13 March Events With Free Tickets For Vets And Service Members

Entertainment
U.S. Army photo by Sgt. Quentin Johnson

Spring training baseball in Arizona. Professional bull-riding in Texas. College basketball in Vegas. These are just a few of the hundreds of events across the country that the nonprofit Veteran Tickets Foundation, Vet Tix, has tickets available for right now.


Since 2008, Vet Tix has provided veterans, service members, caregivers and family members of those killed in action with more than 2.6 million free tickets to major sports games, concerts, and a diverse mix of other ticketed events.

Below are just 13 of the hundreds of events currently available at VetTix.org. Every event on this list has at least 100 donated tickets available for Vet Tixers.

March 8 Las Vegas, Nevada: 2017 Men's Pac-12 Basketball Tournament

March 10 San Antonio, Texas: LFA 6 – Junior vs. Rodriguez – Mixed Martial Arts

March 10 Houston, Texas: Cowboy Mouth – Live in Concert

March 10-11 North Little Rock, Arkansas: Professional Bull Riders

March 16-19 Salt Lake City, Utah: Sportsmen’s Expo

March 18 Rosemont, Illinois: Chicago Wolves vs. Grand Rapids Griffins – AHL – Adopt-a-dog Night

March 19 New Orleans, Louisiana: New Orleans Pelicans vs. Portland Trailblazers – NBA

March 30-31 Fern Park, Florida: World Wrestling Network and Evolve Wrestling Present Evolve 80-81

March 31 Glendale, Arizona: Arizona Coyotes vs. Washington Capitols – NHL

March 31 Milwaukee, Wisconsin: Milwaukee Bucks vs. Detroit Pistons

Play Ball in Warmer Climates

March 7 Bradenton, Florida: Pittsburgh Pirates vs. Atlanta Braves, Military Appreciation Day – MLB Spring Training

March 9 Goodyear, Arizona: Cincinnati Reds vs. Los Angeles Angels – MLB Spring Training

March 20 Goodyear, Arizona: Cleveland Indians vs. Los Angeles Dodgers – MLB Spring Training

How do you get these tickets, which are free except for a very small delivery fee?

To become a Vet Tixer and request tickets to these and hundreds of other events, visit VetTix.org to create a free account. Once you’ve created an account and verified your military service, you can review hundreds of upcoming events across the country.

"It's kind of like the equivalent of dropping a soda can into canyon and putting on a blindfold and going and finding it, because you can't just look down and see it," diver Jeff Goodreau said of finding the wreck.

The USS Eagle 56 was only five miles off the coast of Maine when it exploded.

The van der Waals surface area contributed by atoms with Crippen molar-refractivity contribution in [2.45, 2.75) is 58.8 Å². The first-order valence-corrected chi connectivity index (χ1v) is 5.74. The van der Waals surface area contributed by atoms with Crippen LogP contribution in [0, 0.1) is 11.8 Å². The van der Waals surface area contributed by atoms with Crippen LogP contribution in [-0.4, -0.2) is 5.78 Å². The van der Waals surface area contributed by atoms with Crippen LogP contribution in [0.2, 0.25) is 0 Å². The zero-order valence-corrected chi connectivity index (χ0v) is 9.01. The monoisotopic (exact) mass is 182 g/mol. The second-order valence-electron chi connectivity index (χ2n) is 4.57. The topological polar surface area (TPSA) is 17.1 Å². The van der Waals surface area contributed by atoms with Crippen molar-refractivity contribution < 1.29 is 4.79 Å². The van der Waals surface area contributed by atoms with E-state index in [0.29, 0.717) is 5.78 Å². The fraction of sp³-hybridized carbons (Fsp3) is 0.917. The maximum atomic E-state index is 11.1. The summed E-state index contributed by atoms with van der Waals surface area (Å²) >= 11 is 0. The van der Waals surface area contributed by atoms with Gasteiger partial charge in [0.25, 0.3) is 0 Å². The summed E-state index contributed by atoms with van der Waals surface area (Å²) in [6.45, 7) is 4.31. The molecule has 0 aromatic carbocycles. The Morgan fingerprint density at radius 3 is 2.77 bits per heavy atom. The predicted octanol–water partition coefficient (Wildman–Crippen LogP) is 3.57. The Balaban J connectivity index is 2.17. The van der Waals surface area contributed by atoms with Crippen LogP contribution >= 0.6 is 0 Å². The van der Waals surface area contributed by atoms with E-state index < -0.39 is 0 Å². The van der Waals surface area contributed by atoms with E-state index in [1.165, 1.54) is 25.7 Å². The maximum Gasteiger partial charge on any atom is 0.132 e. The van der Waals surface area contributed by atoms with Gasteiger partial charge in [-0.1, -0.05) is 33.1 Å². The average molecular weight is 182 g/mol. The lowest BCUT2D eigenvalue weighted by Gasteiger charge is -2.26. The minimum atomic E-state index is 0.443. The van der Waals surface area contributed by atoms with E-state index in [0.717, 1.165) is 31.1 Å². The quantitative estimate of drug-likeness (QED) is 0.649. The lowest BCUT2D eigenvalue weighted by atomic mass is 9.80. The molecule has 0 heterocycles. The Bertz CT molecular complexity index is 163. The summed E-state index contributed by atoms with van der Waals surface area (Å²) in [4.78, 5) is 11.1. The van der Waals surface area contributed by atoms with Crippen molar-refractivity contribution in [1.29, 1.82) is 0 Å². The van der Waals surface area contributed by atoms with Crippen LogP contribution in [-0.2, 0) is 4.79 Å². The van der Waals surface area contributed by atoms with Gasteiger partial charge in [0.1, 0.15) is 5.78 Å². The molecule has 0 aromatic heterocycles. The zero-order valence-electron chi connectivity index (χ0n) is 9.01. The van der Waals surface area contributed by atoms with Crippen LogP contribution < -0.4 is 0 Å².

The World War I-era patrol boat split in half, then slipped beneath the surface of the North Atlantic. The Eagle 56 had been carrying a crew of 62. Rescuers pulled 13 survivors from the water that day. It was April 23, 1945, just two weeks before the surrender of Nazi Germany.

The U.S. Navy classified the disaster as an accident, attributing the sinking to a blast in the boiler room. In 2001, that ruling was changed to reflect the sinking as a deliberate act of war, perpetuated by German submarine U-853, a u-boat belonging to Nazi Germany's Kriegsmarine.

Still, despite the Navy's effort to clarify the circumstances surrounding the sinking, the Eagle 56 lingered as a mystery. The ship had sunk relatively close to shore, but efforts to locate the wreck were futile for decades. No one could find the Eagle 56, a small patrol ship that had come so close to making it back home.

Then, a group of friends and amateur divers decided to try to find the wreck in 2014. After years of fruitless dives and intensive research, New England-based Nomad Exploration Team successfully located the Eagle 56 in June 2018.

Business Insider spoke to two crew members — meat truck driver Jeff Goodreau and Massachusetts Department of Corrections officer Donald Ferrara — about their discovery.

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(CIA photo)

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The last time the world saw Marine veteran Austin Tice, he had been taken prisoner by armed men. It was unclear whether his captors were jihadists or allies of Syrian dictator Bashar al Assad who were disguised as Islamic radicals.

Blindfolded and nearly out of breath, Tice spoke in Arabic before breaking into English:"Oh Jesus. Oh Jesus."

That was from a video posted on YouTube on Sept. 26, 2012, several weeks after Tice went missing near Damascus, Syria, while working as a freelance journalist for McClatchy and the Washington Post.

Now that Tice has been held in captivity for more than seven years, reporters who have regular access to President Donald Trump need to start asking him how he is going to bring Tice home.

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Sometimes a joke just doesn't work.

For example, the Defense Visual Information Distribution Service tweeted and subsequently deleted a Gilbert Gottfried-esque misfire about the "Storm Area 51" movement.

On Friday DVIDSHUB tweeted a picture of a B-2 bomber on the flight line with a formation of airmen in front of it along with the caption: "The last thing #Millenials will see if they attempt the #area51raid today."

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